CINCINNATI, July 7 (UPI) -- U.S. scientists say evidence found recently in Ohio and Indiana supports the theory of a giant object exploding 12,900 years ago over Canada.
That theory -- advanced by geophysicist Allen West -- posits a comet or asteroid exploded just above the Earth's surface over what is now Canada, setting large parts of the northern hemisphere ablaze.
The new evidence was discovered by University of Cincinnati Assistant Professor Ken Tankersley, working with West and Indiana Geological Society Research Scientist Nelson Schaffer. They said samples of diamonds, gold and silver offers the strongest support yet for the exploding comet or asteroid theory.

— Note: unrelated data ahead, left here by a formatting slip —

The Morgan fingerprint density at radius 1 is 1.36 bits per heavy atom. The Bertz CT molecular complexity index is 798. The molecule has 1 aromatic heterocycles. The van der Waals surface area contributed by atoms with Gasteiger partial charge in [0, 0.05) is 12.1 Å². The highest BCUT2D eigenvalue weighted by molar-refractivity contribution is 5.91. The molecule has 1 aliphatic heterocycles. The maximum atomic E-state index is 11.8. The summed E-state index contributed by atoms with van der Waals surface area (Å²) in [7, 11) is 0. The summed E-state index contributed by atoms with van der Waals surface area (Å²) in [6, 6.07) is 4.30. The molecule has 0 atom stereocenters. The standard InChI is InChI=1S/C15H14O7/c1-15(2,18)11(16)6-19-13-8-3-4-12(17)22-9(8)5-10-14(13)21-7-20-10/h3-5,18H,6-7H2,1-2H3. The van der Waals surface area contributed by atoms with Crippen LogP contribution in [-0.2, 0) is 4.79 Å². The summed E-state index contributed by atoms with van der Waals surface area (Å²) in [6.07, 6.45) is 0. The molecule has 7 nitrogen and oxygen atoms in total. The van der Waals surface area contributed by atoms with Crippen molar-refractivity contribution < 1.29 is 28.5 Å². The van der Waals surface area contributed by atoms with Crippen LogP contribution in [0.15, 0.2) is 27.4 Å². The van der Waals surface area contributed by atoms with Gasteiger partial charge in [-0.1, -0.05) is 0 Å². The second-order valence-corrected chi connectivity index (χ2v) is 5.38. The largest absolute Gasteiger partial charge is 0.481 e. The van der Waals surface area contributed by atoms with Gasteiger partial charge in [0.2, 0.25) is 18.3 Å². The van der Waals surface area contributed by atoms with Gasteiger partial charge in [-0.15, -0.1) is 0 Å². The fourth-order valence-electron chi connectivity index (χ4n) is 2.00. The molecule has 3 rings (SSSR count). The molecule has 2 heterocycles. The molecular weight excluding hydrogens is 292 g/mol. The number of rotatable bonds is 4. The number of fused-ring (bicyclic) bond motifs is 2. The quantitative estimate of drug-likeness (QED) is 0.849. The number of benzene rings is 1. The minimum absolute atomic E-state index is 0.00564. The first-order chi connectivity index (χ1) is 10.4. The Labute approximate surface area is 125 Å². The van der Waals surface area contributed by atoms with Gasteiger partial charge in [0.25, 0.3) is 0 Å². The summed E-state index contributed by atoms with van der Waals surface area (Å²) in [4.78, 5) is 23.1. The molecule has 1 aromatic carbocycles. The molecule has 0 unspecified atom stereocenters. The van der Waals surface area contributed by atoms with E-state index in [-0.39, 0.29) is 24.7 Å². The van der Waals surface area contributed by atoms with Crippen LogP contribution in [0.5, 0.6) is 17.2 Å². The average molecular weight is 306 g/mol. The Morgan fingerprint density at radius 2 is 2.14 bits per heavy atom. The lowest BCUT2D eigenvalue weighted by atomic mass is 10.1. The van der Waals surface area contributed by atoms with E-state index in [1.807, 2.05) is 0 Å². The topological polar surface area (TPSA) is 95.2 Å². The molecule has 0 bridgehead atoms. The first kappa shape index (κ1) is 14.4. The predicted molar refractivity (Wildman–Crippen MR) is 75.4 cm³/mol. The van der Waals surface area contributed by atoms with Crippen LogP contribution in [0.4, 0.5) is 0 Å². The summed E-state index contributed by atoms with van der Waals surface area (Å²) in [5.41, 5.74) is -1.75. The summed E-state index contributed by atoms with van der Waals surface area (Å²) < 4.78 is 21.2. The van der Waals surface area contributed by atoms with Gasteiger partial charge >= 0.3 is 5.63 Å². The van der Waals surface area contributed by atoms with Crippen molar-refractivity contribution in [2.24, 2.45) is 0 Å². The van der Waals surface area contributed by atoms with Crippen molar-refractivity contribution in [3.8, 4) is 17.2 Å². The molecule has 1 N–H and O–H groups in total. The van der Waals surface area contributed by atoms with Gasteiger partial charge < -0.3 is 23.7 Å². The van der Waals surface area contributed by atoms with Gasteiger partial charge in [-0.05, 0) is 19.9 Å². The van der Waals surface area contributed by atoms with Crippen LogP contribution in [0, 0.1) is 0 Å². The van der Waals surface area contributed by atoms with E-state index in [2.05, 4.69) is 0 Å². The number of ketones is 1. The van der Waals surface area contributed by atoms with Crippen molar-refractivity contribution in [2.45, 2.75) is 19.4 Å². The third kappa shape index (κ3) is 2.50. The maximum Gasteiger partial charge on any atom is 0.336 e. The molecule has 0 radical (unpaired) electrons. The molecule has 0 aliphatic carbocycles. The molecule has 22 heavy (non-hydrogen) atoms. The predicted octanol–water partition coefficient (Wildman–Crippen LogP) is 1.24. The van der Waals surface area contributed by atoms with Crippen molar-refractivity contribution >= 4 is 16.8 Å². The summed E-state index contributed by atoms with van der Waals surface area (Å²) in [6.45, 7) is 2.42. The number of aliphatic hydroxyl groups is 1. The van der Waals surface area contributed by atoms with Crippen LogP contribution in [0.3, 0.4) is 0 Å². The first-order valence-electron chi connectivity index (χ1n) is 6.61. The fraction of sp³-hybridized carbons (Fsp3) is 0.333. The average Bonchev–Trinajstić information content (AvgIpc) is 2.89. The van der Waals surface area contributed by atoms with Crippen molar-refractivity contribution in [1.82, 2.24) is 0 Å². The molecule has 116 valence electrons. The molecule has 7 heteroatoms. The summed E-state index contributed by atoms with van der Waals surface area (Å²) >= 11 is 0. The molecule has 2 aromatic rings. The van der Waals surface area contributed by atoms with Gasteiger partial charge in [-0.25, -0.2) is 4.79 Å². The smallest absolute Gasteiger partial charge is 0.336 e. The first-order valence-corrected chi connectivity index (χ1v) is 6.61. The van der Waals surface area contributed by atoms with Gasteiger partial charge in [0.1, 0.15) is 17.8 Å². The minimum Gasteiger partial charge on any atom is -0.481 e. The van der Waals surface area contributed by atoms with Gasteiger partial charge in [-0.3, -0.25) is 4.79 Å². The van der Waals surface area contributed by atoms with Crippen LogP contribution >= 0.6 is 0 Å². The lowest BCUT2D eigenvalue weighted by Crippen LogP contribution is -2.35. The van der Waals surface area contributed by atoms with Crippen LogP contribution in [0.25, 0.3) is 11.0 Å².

Tankersley said he undertook the research to disprove West's theory.
"My smoking gun to disprove (West) was going to be the gold, silver and diamonds," Tankersley said. "But what I didn't know … (was) that the likely point of impact for the comet wasn't just anywhere over Canada but located over Canada's diamond-bearing fields.
"Instead of becoming the basis for rejecting his hypothesis, these items became the very best evidence to support it," he said.
The research is to be incorporated into two television specials -- one for the PBS series "Nova" and a second for the History Channel.